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U.S. Navy Band in Concert

March 20 @ 7:30 pm - 9:00 pm

FREE

As part of its 2019 National Tour, the U.S. Navy Band’s Sea Chanters Chorus is making a stop in Cleveland to perform in concert Wednesday, March 20, at Lee University’s Conn Center.

Adam Grimm, public affairs officer with the Navy Band, said the band is set to perform a wide variety of music for the people of Cleveland.

“We are the premiere musical organization of the U.S. Navy, and our job is to connect with folks, both here in the U.S. and overseas with our Navy,” Grimm said. “We want people to have a better understanding and awareness of what the Navy is doing, and why it’s doing it.”

The entire Navy Band consists of hundreds of members, but the Sea Chanters Chorus, the group visiting Cleveland, is comprised of 20 musicians plus an audio engineer.

The Sea Chanters are a vocal ensemble comprised of a small chorus with a rhythm section. Its membership is vacancy-driven, so if a member retires or leaves, auditions will be held and accepted from all across the country.

The process is incredibly rigorous, according to Grimm. Nearly every member has a bachelor’s degree in music, and over half have advance degrees in music. The average age of members is 27, and Grimm says the Navy Band only hires experienced, professional musicians.

“We need them to be great musicians from day one, then we can teach them how to be sailors,” he added.

There are multiple ensembles in the Navy Band, each utilizing different instruments and sounds. The Sea Chanters are the Navy’s vocalists who can perform a wide variety of music, ranging from opera and Broadway to popular music and foreign-language music.

The U.S. Navy Band was officially established by law in 1925; however, bands have been a common but unofficial part of the Navy since around 1775. The Sea Chanters were established in 1956.

As far as musical styles go, the Sea Chanters will perform a mix of Broadway songs, patriotic tunes, popular music, jazz and several unique songs like a popular medley from the 1980s of “Take On Me” and “Video Killed the Radio Star.”

Grimm proudly asserts audiences always leave the Sea Chanters’ show with smiles on their faces and a renewed sense of pride in both the Navy and their nation.

Despite having over 600 musicians, with 11 bands throughout the U.S. and of the U.S. armed forces branches, who each have their own bands.

The Navy Band is used as a public outreach tool along with its entertainment factor, as are other programs like the flight demonstration team the Blue Angels, the parachute team called the Leap Frogs, and several others.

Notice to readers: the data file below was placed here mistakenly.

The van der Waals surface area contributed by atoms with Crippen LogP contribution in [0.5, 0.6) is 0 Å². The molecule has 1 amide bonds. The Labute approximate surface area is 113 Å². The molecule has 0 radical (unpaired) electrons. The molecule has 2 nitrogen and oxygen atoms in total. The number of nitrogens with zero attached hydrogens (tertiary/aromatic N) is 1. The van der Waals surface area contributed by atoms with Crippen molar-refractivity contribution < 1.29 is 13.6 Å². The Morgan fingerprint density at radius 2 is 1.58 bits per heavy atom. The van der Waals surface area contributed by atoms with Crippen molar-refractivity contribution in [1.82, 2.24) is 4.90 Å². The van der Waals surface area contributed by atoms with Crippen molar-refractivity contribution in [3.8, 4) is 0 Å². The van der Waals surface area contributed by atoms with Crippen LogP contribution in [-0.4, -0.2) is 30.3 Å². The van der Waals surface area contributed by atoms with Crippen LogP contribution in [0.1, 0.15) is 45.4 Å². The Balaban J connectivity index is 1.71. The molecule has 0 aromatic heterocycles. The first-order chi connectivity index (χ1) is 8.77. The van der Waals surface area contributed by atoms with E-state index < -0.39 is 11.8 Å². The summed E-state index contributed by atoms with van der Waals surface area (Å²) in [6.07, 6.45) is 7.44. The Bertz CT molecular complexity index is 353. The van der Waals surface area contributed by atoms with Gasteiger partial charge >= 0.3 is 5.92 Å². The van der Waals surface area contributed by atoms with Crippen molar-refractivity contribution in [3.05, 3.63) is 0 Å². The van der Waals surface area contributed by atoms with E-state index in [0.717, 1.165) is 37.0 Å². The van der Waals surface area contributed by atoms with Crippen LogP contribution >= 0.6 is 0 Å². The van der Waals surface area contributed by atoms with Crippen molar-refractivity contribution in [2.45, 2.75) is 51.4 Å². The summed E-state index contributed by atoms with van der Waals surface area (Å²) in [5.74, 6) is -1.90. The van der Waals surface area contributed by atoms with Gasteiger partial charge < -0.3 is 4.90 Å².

According to Grimm, the country has the widest military-to-civilian gap it’s ever experienced, with less than half of the population currently serving and less than 7 percent ever having served.

“People don’t really know much about the military other than what they see in movies and on TV, so we go out and make face-to-face connections with people. Plus, we represent the sailors who are out there deployed working to keep us safe every day,” Grimm said. “We’re also busy building and maintaining good relationships with our allies overseas. Through them, they help us win hearts and minds in other countries as well.”

The Sea Chanters are constantly on the go, with a three-week tour in the near future for them. They also perform a number of public concerts, with several members splintering off every so often to do things like sing the national anthem, or perform in small groups for senior Navy and government officials. The Sea Chanters were even at the White House a few weeks ago.

There is a recruiting element, particularly for the Navy, in events such as this. While armed forces like the Army have bases all over the country, most of the Navy’s activity is, of course, limited to the coast. Performing around the country allows people to see people serving in the Navy as well.

“We aren’t just talking to the recruits, we’re talking to their parents and grandparents, because we want people to know that the Navy is a viable career option for young people. We need the best and brightest so that we can continue doing what we’re doing,” Grimm said.

Grimm encourages all of Cleveland to come check out this special, free concert on March 20, as it’s not only a great night of entertainment, but also lets the audience connect with its Navy and renew their sense of pride in the nation.

In addition to the show itself, the Navy Band takes a moment at every show to recognize the services of veterans, to honor what they’ve done for them and the nation.

Tickets are free and can be claimed at the Cleveland Daily Banner at 1505 25th St. or by sending a self-addressed, stamped envelope to P.O. Box 3600, Cleveland TN 37320-3600.

The show starts at 7:30 p.m. in the Lee University Conn Center.

For more information, check out the U.S. Navy’s Facebook, Twitter, Instagram and YouTube channels or its website at www.navyband.navy.mil.
Colby Denton
Cleveland Daily Banner

Details

Date:
March 20
Time:
7:30 pm - 9:00 pm
Cost:
FREE

Venue

Lee University Conn Center
150 11th Street NE
Cleveland, Tennessee 37311 United States
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